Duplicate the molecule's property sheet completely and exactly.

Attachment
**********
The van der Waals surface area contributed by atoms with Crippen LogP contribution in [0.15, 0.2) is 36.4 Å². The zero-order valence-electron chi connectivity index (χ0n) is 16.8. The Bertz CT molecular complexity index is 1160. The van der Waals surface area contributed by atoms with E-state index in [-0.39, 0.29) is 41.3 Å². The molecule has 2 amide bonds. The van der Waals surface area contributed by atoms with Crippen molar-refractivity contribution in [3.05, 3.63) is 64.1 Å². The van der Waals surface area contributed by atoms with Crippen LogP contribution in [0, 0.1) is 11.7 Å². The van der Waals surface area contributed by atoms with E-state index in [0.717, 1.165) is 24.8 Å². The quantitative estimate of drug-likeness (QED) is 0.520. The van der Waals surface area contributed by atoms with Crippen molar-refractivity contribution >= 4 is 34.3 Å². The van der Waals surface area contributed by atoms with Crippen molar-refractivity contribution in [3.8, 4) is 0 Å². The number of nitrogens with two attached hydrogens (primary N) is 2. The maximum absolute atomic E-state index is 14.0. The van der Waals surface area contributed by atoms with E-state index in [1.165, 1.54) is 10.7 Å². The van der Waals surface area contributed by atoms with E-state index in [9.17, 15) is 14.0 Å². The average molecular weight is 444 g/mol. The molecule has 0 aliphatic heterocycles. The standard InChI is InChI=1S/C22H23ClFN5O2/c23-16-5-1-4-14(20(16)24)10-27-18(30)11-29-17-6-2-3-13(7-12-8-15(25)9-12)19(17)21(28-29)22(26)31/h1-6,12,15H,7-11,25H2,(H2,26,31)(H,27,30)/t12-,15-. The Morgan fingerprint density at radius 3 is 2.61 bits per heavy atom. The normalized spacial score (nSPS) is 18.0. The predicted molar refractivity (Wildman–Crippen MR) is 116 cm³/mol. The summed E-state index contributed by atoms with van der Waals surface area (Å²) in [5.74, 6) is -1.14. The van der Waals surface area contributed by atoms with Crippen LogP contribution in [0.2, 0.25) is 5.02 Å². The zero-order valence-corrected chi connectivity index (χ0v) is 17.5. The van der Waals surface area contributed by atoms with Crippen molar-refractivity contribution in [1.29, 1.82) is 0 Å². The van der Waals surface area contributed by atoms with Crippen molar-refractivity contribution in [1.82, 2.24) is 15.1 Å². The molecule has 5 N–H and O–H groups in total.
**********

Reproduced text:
The van der Waals surface area contributed by atoms with Crippen LogP contribution in [0.15, 0.2) is 36.4 Å². The zero-order valence-electron chi connectivity index (χ0n) is 16.8. The Bertz CT molecular complexity index is 1160. The van der Waals surface area contributed by atoms with E-state index in [-0.39, 0.29) is 41.3 Å². The molecule has 2 amide bonds. The van der Waals surface area contributed by atoms with Crippen molar-refractivity contribution in [3.05, 3.63) is 64.1 Å². The van der Waals surface area contributed by atoms with Crippen LogP contribution in [0, 0.1) is 11.7 Å². The van der Waals surface area contributed by atoms with E-state index in [0.717, 1.165) is 24.8 Å². The quantitative estimate of drug-likeness (QED) is 0.520. The van der Waals surface area contributed by atoms with Crippen molar-refractivity contribution >= 4 is 34.3 Å². The van der Waals surface area contributed by atoms with Crippen molar-refractivity contribution in [3.8, 4) is 0 Å². The number of nitrogens with two attached hydrogens (primary N) is 2. The maximum absolute atomic E-state index is 14.0. The van der Waals surface area contributed by atoms with E-state index in [1.165, 1.54) is 10.7 Å². The van der Waals surface area contributed by atoms with E-state index in [9.17, 15) is 14.0 Å². The average molecular weight is 444 g/mol. The molecule has 0 aliphatic heterocycles. The standard InChI is InChI=1S/C22H23ClFN5O2/c23-16-5-1-4-14(20(16)24)10-27-18(30)11-29-17-6-2-3-13(7-12-8-15(25)9-12)19(17)21(28-29)22(26)31/h1-6,12,15H,7-11,25H2,(H2,26,31)(H,27,30)/t12-,15-. The Morgan fingerprint density at radius 3 is 2.61 bits per heavy atom. The normalized spacial score (nSPS) is 18.0. The predicted molar refractivity (Wildman–Crippen MR) is 116 cm³/mol. The summed E-state index contributed by atoms with van der Waals surface area (Å²) in [5.74, 6) is -1.14. The van der Waals surface area contributed by atoms with Crippen LogP contribution in [0.2, 0.25) is 5.02 Å². The zero-order valence-corrected chi connectivity index (χ0v) is 17.5. The van der Waals surface area contributed by atoms with Crippen molar-refractivity contribution in [1.29, 1.82) is 0 Å². The van der Waals surface area contributed by atoms with Crippen molar-refractivity contribution in [1.82, 2.24) is 15.1 Å². The molecule has 5 N–H and O–H groups in total.